"I am glad that taking part in a trial might help others on their own cancer journey.”
A trial looking at bortezomib with chemotherapy for amyloidosis (REVEAL)
This trial looked at bortezomib with chemotherapy for people with newly diagnosed amyloidosis. It was supported by Cancer Research UK.
More about this trial
Amyloidosis is a rare condition that affects the bone marrow, the spongy substance in the centre of bones where blood cells are made. In people with amyloidosis, the bone marrow makes abnormal
These abnormal plasma cells make an abnormal protein (amyloid) that can build up in body tissues and affect the way some organs work. It can affect organs such as the kidneys, liver or heart.
Amyloidosis isn’t a type of cancer, but it is sometimes associated with myeloma. Doctors often treat it with the same treatment they use to treat myeloma.
When this trial was done, doctors often used bortezomib (Velcade) and chemotherapy to treat myeloma. Bortezomib is a type of targeted cancer treatment called a proteasome inhibitor.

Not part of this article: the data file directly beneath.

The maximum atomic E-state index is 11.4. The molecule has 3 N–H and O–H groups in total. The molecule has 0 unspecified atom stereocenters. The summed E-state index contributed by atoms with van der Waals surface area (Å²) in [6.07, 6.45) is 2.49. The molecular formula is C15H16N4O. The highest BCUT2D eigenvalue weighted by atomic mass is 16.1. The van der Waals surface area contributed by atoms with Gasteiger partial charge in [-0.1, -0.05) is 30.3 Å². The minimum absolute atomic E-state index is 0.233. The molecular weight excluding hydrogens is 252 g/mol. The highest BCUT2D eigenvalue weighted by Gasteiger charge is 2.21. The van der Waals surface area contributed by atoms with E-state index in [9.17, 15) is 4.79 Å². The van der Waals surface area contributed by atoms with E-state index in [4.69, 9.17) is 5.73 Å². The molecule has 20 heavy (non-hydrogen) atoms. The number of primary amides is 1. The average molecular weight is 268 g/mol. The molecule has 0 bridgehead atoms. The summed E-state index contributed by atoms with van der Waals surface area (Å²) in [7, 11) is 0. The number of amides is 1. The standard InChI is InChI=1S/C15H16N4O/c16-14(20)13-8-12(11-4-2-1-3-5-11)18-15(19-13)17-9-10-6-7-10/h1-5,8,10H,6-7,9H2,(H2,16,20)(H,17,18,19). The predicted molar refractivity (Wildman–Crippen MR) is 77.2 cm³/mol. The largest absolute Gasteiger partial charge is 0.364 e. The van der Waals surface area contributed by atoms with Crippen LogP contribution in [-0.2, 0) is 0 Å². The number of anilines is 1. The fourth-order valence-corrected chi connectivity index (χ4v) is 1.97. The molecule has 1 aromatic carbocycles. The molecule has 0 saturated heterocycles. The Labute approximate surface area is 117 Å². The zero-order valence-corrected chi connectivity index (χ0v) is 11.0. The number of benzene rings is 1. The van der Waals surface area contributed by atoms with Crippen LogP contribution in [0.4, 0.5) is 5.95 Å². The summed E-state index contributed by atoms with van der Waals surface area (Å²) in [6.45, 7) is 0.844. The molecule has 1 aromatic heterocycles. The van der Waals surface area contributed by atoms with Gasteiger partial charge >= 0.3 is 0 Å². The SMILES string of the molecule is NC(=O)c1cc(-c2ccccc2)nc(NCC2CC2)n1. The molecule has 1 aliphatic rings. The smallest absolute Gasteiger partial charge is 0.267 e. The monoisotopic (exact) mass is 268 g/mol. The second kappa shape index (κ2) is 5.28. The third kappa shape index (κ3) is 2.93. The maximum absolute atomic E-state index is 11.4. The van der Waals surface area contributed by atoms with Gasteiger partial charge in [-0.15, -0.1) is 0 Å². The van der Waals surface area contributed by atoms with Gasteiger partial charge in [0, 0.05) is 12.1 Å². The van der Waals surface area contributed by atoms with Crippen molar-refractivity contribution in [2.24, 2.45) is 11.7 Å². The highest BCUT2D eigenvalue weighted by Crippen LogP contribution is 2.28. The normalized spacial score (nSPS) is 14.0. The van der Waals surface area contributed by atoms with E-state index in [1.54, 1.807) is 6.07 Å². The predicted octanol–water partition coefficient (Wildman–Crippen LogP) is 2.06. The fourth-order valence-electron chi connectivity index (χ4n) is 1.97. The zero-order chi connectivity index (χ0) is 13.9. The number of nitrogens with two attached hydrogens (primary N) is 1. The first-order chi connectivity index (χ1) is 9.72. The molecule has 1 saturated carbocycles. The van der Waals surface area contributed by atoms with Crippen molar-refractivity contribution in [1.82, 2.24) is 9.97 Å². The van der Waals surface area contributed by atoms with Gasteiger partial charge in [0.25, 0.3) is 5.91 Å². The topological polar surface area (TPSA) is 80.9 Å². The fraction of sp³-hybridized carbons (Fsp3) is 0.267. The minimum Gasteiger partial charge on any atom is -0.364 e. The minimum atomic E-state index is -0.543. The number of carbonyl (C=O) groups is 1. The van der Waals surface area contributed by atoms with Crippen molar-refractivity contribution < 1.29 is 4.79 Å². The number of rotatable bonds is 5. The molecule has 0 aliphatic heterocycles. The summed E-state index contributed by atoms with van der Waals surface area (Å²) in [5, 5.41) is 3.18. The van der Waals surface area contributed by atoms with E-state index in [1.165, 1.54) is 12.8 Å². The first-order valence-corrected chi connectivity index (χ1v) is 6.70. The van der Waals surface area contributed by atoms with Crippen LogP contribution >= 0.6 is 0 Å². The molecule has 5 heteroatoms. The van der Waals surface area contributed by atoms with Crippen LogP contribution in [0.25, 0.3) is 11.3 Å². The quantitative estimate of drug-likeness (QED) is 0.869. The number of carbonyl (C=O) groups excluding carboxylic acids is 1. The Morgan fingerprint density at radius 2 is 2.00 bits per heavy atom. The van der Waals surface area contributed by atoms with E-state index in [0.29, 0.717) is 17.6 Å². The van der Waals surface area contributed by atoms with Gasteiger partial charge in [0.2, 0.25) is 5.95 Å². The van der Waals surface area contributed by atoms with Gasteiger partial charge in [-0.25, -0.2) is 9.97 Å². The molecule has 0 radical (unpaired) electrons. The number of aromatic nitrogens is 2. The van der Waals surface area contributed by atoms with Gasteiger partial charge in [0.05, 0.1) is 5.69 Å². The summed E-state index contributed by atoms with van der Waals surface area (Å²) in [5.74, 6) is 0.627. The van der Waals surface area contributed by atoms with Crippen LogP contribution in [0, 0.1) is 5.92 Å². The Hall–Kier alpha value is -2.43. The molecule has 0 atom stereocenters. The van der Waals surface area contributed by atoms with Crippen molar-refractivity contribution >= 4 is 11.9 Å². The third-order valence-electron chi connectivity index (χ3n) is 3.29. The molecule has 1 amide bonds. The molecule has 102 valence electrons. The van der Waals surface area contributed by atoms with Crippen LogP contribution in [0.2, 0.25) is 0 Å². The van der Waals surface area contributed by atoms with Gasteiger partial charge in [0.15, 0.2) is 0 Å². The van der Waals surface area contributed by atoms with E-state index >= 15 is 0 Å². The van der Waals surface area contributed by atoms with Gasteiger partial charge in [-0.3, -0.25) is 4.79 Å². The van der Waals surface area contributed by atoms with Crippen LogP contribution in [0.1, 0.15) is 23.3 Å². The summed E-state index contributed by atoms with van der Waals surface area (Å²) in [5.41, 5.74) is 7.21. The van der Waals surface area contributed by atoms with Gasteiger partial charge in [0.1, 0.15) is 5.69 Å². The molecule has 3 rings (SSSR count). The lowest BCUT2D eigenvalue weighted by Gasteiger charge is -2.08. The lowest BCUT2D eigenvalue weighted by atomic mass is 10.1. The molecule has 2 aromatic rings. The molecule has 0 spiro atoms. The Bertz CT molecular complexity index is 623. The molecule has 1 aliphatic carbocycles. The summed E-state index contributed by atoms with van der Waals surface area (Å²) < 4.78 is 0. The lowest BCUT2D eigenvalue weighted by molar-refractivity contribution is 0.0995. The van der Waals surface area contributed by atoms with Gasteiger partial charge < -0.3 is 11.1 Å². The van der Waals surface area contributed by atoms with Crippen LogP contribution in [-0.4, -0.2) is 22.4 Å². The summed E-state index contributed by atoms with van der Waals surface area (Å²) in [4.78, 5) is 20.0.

We already knew from research that bortezomib and chemotherapy can be useful for people whose amyloidosis has come back after treatment. The research team hoped it would also be useful for people with newly diagnosed amyloidosis.
The aim of this trial was to compare different combinations of bortezomib and chemotherapy to find out which is best to treat people with amyloidosis. And to find out what the side effects of each combination are.
Summary of results
- 3 had bortezomib, dexamethasone and doxorubicin
- 3 had bortezomib, dexamethasone and cyclophosphamide
- 1 had bortezomib and dexamethasone
How to join a clinical trial
Please note: In order to join a trial you will need to discuss it with your doctor, unless otherwise specified.
Dr Ashutosh Wechalekar
Cancer Research UK
Experimental Cancer Medicine Centre (ECMC)
NIHR Clinical Research Network: Cancer
This is Cancer Research UK trial number CRUK/09/027.